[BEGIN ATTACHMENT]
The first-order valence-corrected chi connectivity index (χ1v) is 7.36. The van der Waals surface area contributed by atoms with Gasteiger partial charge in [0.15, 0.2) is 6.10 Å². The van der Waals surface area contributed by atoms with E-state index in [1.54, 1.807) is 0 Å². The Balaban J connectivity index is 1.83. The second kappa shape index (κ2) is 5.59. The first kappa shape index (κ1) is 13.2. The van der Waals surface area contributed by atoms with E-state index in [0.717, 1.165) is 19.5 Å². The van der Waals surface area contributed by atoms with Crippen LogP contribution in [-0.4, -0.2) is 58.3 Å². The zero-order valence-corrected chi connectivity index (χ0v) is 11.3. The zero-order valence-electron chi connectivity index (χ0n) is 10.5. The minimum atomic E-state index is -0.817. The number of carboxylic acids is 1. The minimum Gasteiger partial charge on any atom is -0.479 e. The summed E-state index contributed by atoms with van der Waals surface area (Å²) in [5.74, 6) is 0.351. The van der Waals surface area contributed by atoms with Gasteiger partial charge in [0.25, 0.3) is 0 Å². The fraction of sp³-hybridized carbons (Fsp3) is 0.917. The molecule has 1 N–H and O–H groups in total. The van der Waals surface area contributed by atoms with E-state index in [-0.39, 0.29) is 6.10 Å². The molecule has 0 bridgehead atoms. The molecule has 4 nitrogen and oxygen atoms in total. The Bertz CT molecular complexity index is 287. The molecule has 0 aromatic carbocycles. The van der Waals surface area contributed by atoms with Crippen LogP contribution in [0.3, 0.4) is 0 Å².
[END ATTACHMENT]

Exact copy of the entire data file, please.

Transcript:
The first-order valence-corrected chi connectivity index (χ1v) is 7.36. The van der Waals surface area contributed by atoms with Gasteiger partial charge in [0.15, 0.2) is 6.10 Å². The van der Waals surface area contributed by atoms with E-state index in [1.54, 1.807) is 0 Å². The Balaban J connectivity index is 1.83. The second kappa shape index (κ2) is 5.59. The first kappa shape index (κ1) is 13.2. The van der Waals surface area contributed by atoms with E-state index in [0.717, 1.165) is 19.5 Å². The van der Waals surface area contributed by atoms with Crippen LogP contribution in [-0.4, -0.2) is 58.3 Å². The zero-order valence-corrected chi connectivity index (χ0v) is 11.3. The zero-order valence-electron chi connectivity index (χ0n) is 10.5. The minimum atomic E-state index is -0.817. The number of carboxylic acids is 1. The minimum Gasteiger partial charge on any atom is -0.479 e. The summed E-state index contributed by atoms with van der Waals surface area (Å²) in [5.74, 6) is 0.351. The van der Waals surface area contributed by atoms with Gasteiger partial charge in [0.25, 0.3) is 0 Å². The fraction of sp³-hybridized carbons (Fsp3) is 0.917. The molecule has 1 N–H and O–H groups in total. The van der Waals surface area contributed by atoms with E-state index in [-0.39, 0.29) is 6.10 Å². The molecule has 0 bridgehead atoms. The molecule has 4 nitrogen and oxygen atoms in total. The Bertz CT molecular complexity index is 287. The molecule has 0 aromatic carbocycles. The van der Waals surface area contributed by atoms with Crippen LogP contribution in [0.3, 0.4) is 0 Å².